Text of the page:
Ravens Coach John Harbaugh had a message Wednesday for critics of Baltimore’s offense: the run-heavy attack built around Lamar Jackson is here to stay, and the team wants to lock up its star quarterback for many years to come.

“It goes back to the same criticism we’ve heard the last three years about not being the type of an offense or the type of a quarterback that some people want to see,” Harbaugh said during an end-of-season news conference. “They’re just going to have to live with it, because Lamar Jackson has won a lot of football games here and our offense has won us a lot of football games here, and we’re not apologizing for that for one second.”

Harbaugh, coming off his 13th season as the Ravens’ head coach and second with Jackson as the full-time quarterback, specifically cited criticism from NFL Network analysts Steve Smith, a former Baltimore wide receiver, and Kurt Warner, a Hall of Fame quarterback.

After Baltimore scored just three points in a divisional round playoff loss Saturday to the Buffalo Bills, Smith ripped the Ravens’ wide receiver route combinations as “elementary school” and said the team needed to move on from offensive coordinator Greg Roman. A couple of days before the game, Warner posted a video chiding the “simplicity” of the Ravens’ passing scheme for not doing enough to help Jackson.

“I disagree with Kurt and Steve on that,” said Harbaugh, who indicated at another point that Roman was set to return. “We have every route in football, and we have every route concept in football.”

In two playoff games this season, including a 20-13 win over the Tennessee Titans, Jackson threw for a total of 341 yards, with no passing touchdowns and two interceptions, the second of which was returned 101 yards for a game-changing Buffalo touchdown in Baltimore’s 17-3 loss. In an era of increased passing in the NFL, the Ravens have successfully gone against the grain by running the ball more and throwing it less than any other team, but Baltimore’s 1-3 postseason record with Jackson under center the past three years has led to questions about the ultimate effectiveness of that approach.

“We throw it less than most teams do because we run so well,” Harbaugh said. “Kurt would probably love to see us being a drop-back passing team that gets the ball out on time in a West-Coast type style or the ‘Greatest Show on Turf’-type style, but that’s not the offense that we run. And we’re not going to change our offense because it doesn’t fit his eye.”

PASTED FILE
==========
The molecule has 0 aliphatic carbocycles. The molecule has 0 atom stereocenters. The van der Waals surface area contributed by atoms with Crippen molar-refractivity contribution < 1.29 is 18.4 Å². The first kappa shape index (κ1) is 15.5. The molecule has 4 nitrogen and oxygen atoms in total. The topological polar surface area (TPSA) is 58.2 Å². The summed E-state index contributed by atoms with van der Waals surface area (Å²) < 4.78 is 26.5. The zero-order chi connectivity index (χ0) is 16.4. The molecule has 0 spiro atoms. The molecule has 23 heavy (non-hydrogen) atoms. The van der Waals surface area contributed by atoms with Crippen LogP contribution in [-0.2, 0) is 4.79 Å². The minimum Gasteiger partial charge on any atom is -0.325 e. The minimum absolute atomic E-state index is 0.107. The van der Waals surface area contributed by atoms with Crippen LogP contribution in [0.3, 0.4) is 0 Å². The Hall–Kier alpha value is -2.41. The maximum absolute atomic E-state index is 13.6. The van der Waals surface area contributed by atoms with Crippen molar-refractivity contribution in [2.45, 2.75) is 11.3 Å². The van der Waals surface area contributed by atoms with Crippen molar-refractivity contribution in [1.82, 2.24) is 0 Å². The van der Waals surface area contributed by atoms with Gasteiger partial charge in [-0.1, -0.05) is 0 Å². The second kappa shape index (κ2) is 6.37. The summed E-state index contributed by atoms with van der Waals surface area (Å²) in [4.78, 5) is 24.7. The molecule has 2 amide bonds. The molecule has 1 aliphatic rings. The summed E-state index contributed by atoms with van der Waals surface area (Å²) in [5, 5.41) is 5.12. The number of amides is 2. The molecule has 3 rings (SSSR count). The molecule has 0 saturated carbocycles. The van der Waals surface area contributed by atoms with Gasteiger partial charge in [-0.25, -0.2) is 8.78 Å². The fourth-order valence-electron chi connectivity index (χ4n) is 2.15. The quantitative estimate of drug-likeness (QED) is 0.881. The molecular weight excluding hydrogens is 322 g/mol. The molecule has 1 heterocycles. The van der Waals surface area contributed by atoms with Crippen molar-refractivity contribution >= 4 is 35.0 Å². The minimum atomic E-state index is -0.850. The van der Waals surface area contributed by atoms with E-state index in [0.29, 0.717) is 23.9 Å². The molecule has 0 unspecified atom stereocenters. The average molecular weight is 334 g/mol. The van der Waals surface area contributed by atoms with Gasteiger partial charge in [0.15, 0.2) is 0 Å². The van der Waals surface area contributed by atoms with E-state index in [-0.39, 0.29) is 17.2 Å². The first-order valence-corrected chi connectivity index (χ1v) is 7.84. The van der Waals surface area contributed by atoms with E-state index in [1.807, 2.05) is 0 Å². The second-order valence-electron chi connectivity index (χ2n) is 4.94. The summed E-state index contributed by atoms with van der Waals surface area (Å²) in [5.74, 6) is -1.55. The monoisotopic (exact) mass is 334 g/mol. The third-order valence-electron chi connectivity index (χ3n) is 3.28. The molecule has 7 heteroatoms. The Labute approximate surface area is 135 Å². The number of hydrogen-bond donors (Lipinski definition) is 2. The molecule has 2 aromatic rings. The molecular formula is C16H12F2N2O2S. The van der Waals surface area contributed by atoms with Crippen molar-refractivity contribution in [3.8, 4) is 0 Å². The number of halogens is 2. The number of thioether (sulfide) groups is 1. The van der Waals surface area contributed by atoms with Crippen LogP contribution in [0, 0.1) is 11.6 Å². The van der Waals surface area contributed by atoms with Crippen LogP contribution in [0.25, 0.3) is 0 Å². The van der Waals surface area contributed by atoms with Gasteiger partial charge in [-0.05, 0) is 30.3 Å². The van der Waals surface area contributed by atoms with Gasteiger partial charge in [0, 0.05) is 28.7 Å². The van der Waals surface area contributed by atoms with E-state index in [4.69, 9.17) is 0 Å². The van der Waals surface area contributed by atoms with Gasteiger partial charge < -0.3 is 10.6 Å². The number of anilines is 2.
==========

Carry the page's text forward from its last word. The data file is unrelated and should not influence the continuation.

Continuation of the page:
“We’ve built, you could argue, the best run offense in the history of football in the last two years,” the coach added, “so let’s continue to grow that and build that, and let’s continue to build up our efficiency.”

In defense of Baltimore’s passing attack, Harbaugh noted that it finished the regular season “middle of the pack” by some measures of efficiency, including DVOA. With an average of 7.2 yards per attempt, the Ravens ranked 18th, ahead of the likes of the Arizona Cardinals, Los Angeles Rams and Pittsburgh Steelers.

“All of our drop-back passes, yeah we’re not going to be as complex as a Pittsburgh or a team that throws the ball 40-50 times a game, because we don’t throw the ball as much as they do. I think that just stands to reason,” Harbaugh said. “We’ll build the passing game around our players and our talent, and around our quarterback, and around our running backs, and around our offensive line, to suit our players to play winning football and score points.”

Of the health of Jackson, who suffered a concussion and left the game against Buffalo, Harbaugh said, “As far as Lamar, he’s doing well. I talked to him yesterday. He has a concussion so he’s working through that. Says he feels a lot better.”

The NFL’s MVP in 2019, Jackson is heading into his fourth year in the league. At a similar point last year, star quarterbacks Patrick Mahomes of the Kansas City Chiefs and Deshaun Watson of the Houston Texans were given massive contract extensions, and Harbaugh told reporters Wednesday he was “totally certain that that’s going to happen” with his quarterback, as well, although perhaps not right away.

“Of course, absolutely we want Lamar to sign a long-term deal,” he declared. “When it happens, that’s the details. That’s what we’ve got to figure out. … That will happen either this year or next year, I’m sure.”